Reducing the SentencePiece Vocabulary Size of Pretrained NLP Models

Useful for fine-tuning on a subset of available languages

Jan 18, 2021 · 766 words · 4 minute read nlp

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Q: Why and when would we want to trim down the vocabulary size of a pretrained model?

A: When a large portion of the vocabulary isn’t used in your downstream task, it will make sense to get rid of the redundant part of the vocabulary to increase the model speed.

For example, Google’s multilingual version of T5mT5 — was pretrained on 101 languages. Imagine if we only use English, Japanese, and Chinese in our downstream text generation task. We would waste a lot of time and space to process the rows in the embedding matrix and the LM head that corresponds to tokens that never appear in the dataset.

In this post, I’ll demonstrate how to reduce the vocabulary size of a trained SentencePiece model. SentencePiece is used in XLNet, ALBERT, Marian, and T5. Other types of tokenizers are not covered.

Specifically, we’ll shrink the vocabulary of the mt5-small pretrained model. All tokens that are not used in the Chinese part of the XNLI dataset will be removed. As a result, the vocabulary size will go down from 250K to below 31K — an 87.6% reduction.


The solution presented in this post comes from these two notebooks:

I create an example showcasing the mechanism behind the code and verify the result. The complete notebook can be accessed here on Github.

Code Walkthrough

Download the Pretrained Model

We use huggingface/transformers to download the pretrained tokenizer(SentencePiece model):

from pathlib import Path
import shutil

from transformers import MT5Tokenizer

if Path("cache/mt5-small").exists():

tokenizer = MT5Tokenizer.from_pretrained("google/mt5-small")

Download the XNLI dataset

Again, we use the datasets library from huggingface to download the Chinese part of the XNLI dataset:

from datasets import load_dataset

dataset = load_dataset("xnli", "zh")

Collect the Tokens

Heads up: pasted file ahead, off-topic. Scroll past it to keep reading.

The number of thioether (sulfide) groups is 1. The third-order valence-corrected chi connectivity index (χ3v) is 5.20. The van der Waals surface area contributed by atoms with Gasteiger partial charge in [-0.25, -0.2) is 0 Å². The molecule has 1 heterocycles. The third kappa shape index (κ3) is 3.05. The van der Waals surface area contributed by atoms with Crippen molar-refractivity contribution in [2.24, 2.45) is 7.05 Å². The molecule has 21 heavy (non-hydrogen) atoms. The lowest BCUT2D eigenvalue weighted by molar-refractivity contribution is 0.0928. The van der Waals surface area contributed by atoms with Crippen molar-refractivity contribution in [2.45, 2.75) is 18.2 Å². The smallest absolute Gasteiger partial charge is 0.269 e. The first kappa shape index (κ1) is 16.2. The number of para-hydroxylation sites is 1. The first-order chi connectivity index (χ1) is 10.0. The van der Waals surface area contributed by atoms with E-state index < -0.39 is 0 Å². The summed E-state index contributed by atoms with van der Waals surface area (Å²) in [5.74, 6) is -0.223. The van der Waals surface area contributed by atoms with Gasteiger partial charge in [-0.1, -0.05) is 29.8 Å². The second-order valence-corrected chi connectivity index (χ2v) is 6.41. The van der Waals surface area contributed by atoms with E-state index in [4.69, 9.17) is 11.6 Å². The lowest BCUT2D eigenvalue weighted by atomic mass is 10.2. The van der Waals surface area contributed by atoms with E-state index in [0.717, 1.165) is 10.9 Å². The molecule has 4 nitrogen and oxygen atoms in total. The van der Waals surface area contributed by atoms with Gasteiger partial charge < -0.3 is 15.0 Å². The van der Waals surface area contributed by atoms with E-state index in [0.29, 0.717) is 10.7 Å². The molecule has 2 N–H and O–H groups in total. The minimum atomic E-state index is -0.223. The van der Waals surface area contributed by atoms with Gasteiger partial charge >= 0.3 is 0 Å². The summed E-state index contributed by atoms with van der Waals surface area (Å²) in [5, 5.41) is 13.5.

Since we want to keep all the tokens that appear in this downstream dataset, we need to get a list of them:

from itertools import chain
from tqdm import tqdm

def tokenize_data(data, batch_size=1024):
    global seen
    for i in tqdm(range(0, len(data), batch_size)):
        seen = seen.union(

seen = set()
for subset in ("train", "test", "validation"):

# You can also add some additional (meta) tokens:
seen = seen.union(set(tokenizer.encode("mnli premise: hypothesis: <unk>")))

Load the SentencePiece Model

Here we load the pretrained SentencePiece model into memory (as a Protocol Buffers object):

from sentencepiece import sentencepiece_model_pb2 as model

m = model.ModelProto()
m.ParseFromString(open("cache/mt5-small/spiece.model", 'rb').read())

# There are some reserved places for speical tokens
for i, piece in enumerate(m.pieces[:320]):
    if i % 20 == 0:
        print(i, piece.piece)

We can see that the first 259 tokens are reserved for functional tokens. It might be a good idea to keep them.

Shrink the SentencePiece Model

Because m.pieces is a Protocol Buffers field, we can not merely point it to a new list. Instead, we need to use the field’s methods to manipulate its content:

kept_pieces, i = [], len(m.pieces) - 1
while len(m.pieces):
    piece = m.pieces.pop()
    if i < 259 or i in seen:
    i -= 1
kept_pieces = list(reversed(kept_pieces))

# Backup the old model
# Write the new model to disk
with open("cache/mt5-small/spiece.model", 'wb') as f:

We’ll also need to keep track of the tokens that are retained, so we can know which rows to keep in the embedding matrix and the LM head.

import json

kept_ids = sorted(list(seen.union(set(range(259)))))
with open("cache/mt5-small/kept_ids.json", 'w') as f:
    json.dump(kept_ids, f)


We can verify that our new SentencePiece model can correctly tokenize our dataset (by encode and then decode sentences):

import random
tokenizer = MT5Tokenizer.from_pretrained("cache/mt5-small")

for i in random.sample(range(100), k=10):
    # the space placements are slightly different from the original
    converted = tokenizer.decode(
        tokenizer.encode(dataset["train"]["hypothesis"][i]), skip_special_tokens=True
    ).replace(" ", "")
    assert converted == dataset["train"]["hypothesis"][i].replace(" ", "")

Moving Further

Now we know how to create a new SentencePiece model with a smaller vocabulary size. The next step would be to use it to fine-tune an NLP model. We’ll need to modify the embedding matrix and the LM head (if the LM head’s weight and the embedding matrix are not tied together). It is beyond the scope of this post since the NLP model can be implemented in any of the deep learning frameworks (PyTorch, Tensorflow, MXNet, etc.).

Multilingual pretrained models are not the only use cases of this technique. It can also be useful when the upstream model is trained on a corpus covering several domains, while you are only interested in one of those domains in the downstream task. Just make sure you retain all the necessary tokens in the downstream task; otherwise, the performance might suffer.

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